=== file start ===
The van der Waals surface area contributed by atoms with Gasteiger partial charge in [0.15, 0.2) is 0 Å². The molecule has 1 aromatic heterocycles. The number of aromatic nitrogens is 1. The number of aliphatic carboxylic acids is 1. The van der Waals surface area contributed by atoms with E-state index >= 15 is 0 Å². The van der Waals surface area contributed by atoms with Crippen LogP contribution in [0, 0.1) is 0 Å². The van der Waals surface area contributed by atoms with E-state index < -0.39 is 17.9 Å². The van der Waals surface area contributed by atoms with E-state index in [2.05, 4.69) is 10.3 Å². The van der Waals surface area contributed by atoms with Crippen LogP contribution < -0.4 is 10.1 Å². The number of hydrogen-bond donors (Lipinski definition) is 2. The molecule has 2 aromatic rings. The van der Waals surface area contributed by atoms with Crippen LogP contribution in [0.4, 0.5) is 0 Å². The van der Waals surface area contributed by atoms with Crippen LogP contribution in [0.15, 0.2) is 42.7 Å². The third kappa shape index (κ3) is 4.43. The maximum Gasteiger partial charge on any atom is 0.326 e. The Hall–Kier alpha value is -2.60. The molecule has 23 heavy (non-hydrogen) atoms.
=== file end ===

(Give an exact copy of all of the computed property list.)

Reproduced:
The van der Waals surface area contributed by atoms with Gasteiger partial charge in [0.15, 0.2) is 0 Å². The molecule has 1 aromatic heterocycles. The number of aromatic nitrogens is 1. The number of aliphatic carboxylic acids is 1. The van der Waals surface area contributed by atoms with E-state index >= 15 is 0 Å². The van der Waals surface area contributed by atoms with Crippen LogP contribution in [0, 0.1) is 0 Å². The van der Waals surface area contributed by atoms with E-state index < -0.39 is 17.9 Å². The van der Waals surface area contributed by atoms with E-state index in [2.05, 4.69) is 10.3 Å². The van der Waals surface area contributed by atoms with Crippen LogP contribution < -0.4 is 10.1 Å². The number of hydrogen-bond donors (Lipinski definition) is 2. The molecule has 2 aromatic rings. The van der Waals surface area contributed by atoms with Crippen LogP contribution in [0.4, 0.5) is 0 Å². The van der Waals surface area contributed by atoms with Crippen LogP contribution in [0.15, 0.2) is 42.7 Å². The third kappa shape index (κ3) is 4.43. The maximum Gasteiger partial charge on any atom is 0.326 e. The Hall–Kier alpha value is -2.60. The molecule has 23 heavy (non-hydrogen) atoms.